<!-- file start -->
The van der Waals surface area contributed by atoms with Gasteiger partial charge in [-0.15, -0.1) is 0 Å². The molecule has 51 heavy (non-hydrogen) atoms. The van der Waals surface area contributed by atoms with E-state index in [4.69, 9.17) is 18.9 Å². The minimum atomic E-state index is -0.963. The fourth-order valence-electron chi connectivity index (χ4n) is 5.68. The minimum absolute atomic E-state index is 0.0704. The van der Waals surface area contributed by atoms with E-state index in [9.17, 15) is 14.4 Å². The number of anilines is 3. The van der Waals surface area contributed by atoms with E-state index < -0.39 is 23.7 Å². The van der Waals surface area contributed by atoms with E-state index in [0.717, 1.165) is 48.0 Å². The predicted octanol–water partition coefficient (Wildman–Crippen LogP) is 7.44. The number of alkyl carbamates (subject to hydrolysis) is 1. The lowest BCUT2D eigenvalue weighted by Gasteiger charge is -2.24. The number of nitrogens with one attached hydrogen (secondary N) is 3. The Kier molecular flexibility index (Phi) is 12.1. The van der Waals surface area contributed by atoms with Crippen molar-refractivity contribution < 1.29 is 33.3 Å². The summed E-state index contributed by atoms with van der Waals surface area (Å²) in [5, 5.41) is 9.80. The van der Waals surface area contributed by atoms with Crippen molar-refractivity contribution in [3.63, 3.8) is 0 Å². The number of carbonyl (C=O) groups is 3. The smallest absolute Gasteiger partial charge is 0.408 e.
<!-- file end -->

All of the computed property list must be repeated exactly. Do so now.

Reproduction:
The van der Waals surface area contributed by atoms with Gasteiger partial charge in [-0.15, -0.1) is 0 Å². The molecule has 51 heavy (non-hydrogen) atoms. The van der Waals surface area contributed by atoms with E-state index in [4.69, 9.17) is 18.9 Å². The minimum atomic E-state index is -0.963. The fourth-order valence-electron chi connectivity index (χ4n) is 5.68. The minimum absolute atomic E-state index is 0.0704. The van der Waals surface area contributed by atoms with E-state index in [9.17, 15) is 14.4 Å². The number of anilines is 3. The van der Waals surface area contributed by atoms with E-state index < -0.39 is 23.7 Å². The van der Waals surface area contributed by atoms with E-state index in [0.717, 1.165) is 48.0 Å². The predicted octanol–water partition coefficient (Wildman–Crippen LogP) is 7.44. The number of alkyl carbamates (subject to hydrolysis) is 1. The lowest BCUT2D eigenvalue weighted by Gasteiger charge is -2.24. The number of nitrogens with one attached hydrogen (secondary N) is 3. The Kier molecular flexibility index (Phi) is 12.1. The van der Waals surface area contributed by atoms with Crippen molar-refractivity contribution < 1.29 is 33.3 Å². The summed E-state index contributed by atoms with van der Waals surface area (Å²) in [5, 5.41) is 9.80. The van der Waals surface area contributed by atoms with Crippen molar-refractivity contribution in [3.63, 3.8) is 0 Å². The number of carbonyl (C=O) groups is 3. The smallest absolute Gasteiger partial charge is 0.408 e.